LAST JANUARY, forecasting the year ahead in IT seemed like a fool’s errand. With a pandemic still raging, vaccines just arriving, and deep economic uncertainty persisting, all anyone could say for sure about 2021 was that it was bound to be better than 2020.
Twelve months later things are different. COVID-19 remains an issue and no one knows quite when inflation and supply chain bottlenecks will ease, but the future looks significantly more predictable than it did the last time ChannelPro gazed into its tech industry crystal ball.
In fact, the future looks so predictable these days that in fields ranging from cloud computing and security to storage and PCs, our go-to panel of industry experts advised us to expect a lot of what you might predict yourself, with a few new wrinkles mixed in.
Despite—or perhaps because—of the pandemic, 2020 and 2021 were good years for managed services. Gary Pica, president of MSP advisory firm TruMethods, believes 2022 will be even better.
“We’re at a point now where almost anyone with less than 250 employees is going to outsource some or all of their services, because they have so much more technology,” he says. “There’s no going back at this point in the digital revolution.”
That bounty isn’t flowing equally to everyone, however. MSPs with fine-tuned business processes and proven competitive strategies in the sector’s top 25%, Pica reports, are outperforming peers in the bottom 50% by a wider margin than ever before.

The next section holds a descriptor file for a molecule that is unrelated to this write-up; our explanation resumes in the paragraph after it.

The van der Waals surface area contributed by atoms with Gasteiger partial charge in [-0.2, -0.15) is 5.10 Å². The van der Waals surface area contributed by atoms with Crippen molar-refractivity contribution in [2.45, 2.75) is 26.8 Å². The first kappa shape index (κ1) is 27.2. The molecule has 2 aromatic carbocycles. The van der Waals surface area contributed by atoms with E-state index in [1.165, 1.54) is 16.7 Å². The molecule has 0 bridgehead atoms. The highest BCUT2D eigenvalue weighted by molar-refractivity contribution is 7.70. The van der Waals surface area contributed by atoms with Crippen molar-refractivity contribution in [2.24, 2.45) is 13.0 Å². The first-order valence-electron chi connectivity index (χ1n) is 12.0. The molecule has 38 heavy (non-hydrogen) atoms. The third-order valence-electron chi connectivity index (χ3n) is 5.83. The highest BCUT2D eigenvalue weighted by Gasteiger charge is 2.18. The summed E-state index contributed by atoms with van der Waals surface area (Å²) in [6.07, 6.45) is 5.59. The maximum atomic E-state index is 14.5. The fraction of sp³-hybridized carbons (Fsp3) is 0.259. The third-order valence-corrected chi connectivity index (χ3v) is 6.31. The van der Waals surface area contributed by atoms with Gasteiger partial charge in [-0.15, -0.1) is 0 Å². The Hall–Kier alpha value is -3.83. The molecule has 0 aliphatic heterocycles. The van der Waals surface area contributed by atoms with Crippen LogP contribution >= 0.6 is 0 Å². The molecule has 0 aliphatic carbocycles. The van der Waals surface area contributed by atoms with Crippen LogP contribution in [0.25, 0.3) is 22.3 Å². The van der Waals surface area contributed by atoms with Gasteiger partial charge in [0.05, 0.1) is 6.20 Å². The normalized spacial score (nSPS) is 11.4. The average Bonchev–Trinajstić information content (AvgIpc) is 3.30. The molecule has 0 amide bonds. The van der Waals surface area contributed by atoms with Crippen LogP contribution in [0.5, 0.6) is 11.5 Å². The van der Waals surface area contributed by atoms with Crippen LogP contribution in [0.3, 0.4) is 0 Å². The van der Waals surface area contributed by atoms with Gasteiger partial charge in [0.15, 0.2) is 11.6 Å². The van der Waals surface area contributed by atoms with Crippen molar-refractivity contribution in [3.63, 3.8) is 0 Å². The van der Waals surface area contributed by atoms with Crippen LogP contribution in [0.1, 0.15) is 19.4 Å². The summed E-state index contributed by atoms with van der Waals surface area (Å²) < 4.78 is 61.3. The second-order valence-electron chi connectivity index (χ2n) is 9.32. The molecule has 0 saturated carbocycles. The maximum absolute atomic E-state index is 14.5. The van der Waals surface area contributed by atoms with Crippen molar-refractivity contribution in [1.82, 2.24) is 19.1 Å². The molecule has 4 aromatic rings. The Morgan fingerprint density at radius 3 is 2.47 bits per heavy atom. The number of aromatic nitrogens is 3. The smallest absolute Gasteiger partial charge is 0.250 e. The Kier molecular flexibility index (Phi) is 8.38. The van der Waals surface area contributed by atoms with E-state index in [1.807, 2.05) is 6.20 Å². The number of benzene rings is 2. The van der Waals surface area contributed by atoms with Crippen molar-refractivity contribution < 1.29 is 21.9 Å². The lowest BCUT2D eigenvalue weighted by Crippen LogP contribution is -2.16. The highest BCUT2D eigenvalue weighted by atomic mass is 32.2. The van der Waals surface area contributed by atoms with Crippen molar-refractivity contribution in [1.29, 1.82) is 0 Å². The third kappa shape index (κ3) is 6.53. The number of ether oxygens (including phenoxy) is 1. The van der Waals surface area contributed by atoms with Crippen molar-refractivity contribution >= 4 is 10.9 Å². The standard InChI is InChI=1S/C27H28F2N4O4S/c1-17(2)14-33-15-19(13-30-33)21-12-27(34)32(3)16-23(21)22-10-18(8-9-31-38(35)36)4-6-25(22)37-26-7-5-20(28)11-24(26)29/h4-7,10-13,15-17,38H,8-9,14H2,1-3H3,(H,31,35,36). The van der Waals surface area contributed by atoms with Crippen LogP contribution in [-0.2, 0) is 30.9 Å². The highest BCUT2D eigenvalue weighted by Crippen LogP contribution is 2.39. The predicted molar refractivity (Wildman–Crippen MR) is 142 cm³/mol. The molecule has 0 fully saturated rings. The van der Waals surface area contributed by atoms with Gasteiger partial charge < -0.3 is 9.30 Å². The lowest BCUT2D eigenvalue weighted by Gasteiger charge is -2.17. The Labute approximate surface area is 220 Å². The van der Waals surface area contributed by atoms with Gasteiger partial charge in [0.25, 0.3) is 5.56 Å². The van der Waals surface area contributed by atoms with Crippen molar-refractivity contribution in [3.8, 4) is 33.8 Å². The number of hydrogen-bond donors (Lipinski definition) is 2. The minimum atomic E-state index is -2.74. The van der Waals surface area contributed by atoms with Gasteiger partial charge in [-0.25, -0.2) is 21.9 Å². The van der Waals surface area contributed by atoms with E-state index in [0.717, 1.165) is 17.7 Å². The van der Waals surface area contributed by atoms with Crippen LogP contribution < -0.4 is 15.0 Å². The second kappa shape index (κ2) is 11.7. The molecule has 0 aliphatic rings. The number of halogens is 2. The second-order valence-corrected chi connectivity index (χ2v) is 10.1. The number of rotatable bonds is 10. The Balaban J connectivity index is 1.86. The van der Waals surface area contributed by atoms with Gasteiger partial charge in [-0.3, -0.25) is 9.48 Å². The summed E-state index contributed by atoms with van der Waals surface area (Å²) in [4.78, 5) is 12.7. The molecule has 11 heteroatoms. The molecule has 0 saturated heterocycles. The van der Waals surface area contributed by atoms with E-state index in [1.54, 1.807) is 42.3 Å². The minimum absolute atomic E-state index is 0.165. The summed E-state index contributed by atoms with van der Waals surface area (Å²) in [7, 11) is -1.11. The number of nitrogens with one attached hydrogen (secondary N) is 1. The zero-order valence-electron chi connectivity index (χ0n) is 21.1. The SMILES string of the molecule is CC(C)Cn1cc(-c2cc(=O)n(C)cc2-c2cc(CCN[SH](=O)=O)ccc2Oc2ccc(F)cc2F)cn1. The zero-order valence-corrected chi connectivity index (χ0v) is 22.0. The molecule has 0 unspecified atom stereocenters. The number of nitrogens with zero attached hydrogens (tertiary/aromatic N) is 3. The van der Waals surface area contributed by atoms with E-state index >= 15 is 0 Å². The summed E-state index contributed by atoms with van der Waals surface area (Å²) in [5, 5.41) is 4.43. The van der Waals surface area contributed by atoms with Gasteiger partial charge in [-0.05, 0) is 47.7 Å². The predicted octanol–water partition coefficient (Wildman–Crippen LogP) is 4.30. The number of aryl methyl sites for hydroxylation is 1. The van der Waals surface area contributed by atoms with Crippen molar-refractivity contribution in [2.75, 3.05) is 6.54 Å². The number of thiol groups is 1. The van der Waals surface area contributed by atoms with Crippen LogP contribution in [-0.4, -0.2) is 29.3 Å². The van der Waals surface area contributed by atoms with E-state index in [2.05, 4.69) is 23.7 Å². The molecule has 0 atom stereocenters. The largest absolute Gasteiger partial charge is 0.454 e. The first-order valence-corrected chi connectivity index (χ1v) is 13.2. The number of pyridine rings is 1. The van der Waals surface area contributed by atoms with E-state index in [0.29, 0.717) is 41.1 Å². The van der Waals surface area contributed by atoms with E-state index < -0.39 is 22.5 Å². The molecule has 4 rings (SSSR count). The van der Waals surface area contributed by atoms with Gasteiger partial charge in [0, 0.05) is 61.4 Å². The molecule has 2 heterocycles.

“They’re adding a bunch of recurring revenue. They’ve matured their security posture. They’re getting $160 to $250 a seat,” he says, adding that less advanced peers will have a hard time keeping up this year.
“I’m not suggesting that those small or less mature MSPs are going to go away,” Pica says, “but they’re going to have to decide more specifically, what is my niche?”
This is especially true because 2022 will be a year of continued M&A activity funded in part by the $2.3 trillion worth of uninvested capital currently held by private equity investors, according to S&P Global Market Intelligence. “Being run by businesspeople, they have dedicated sales and marketing focus,” Pica notes of PE firms, which means the big MSPs they’re building will be directly targeting customers of smaller MSPs this year.
In case that’s not pressure enough, MSPs of every size will continue to face tight hiring conditions in 2022, according to Pica. Finding good people was difficult before the pandemic, he notes, but in the work-from-home era technicians can potentially sign on with any MSP anywhere.
“Now you’ve got to compete with the whole world basically, and definitely the whole country,” Pica says.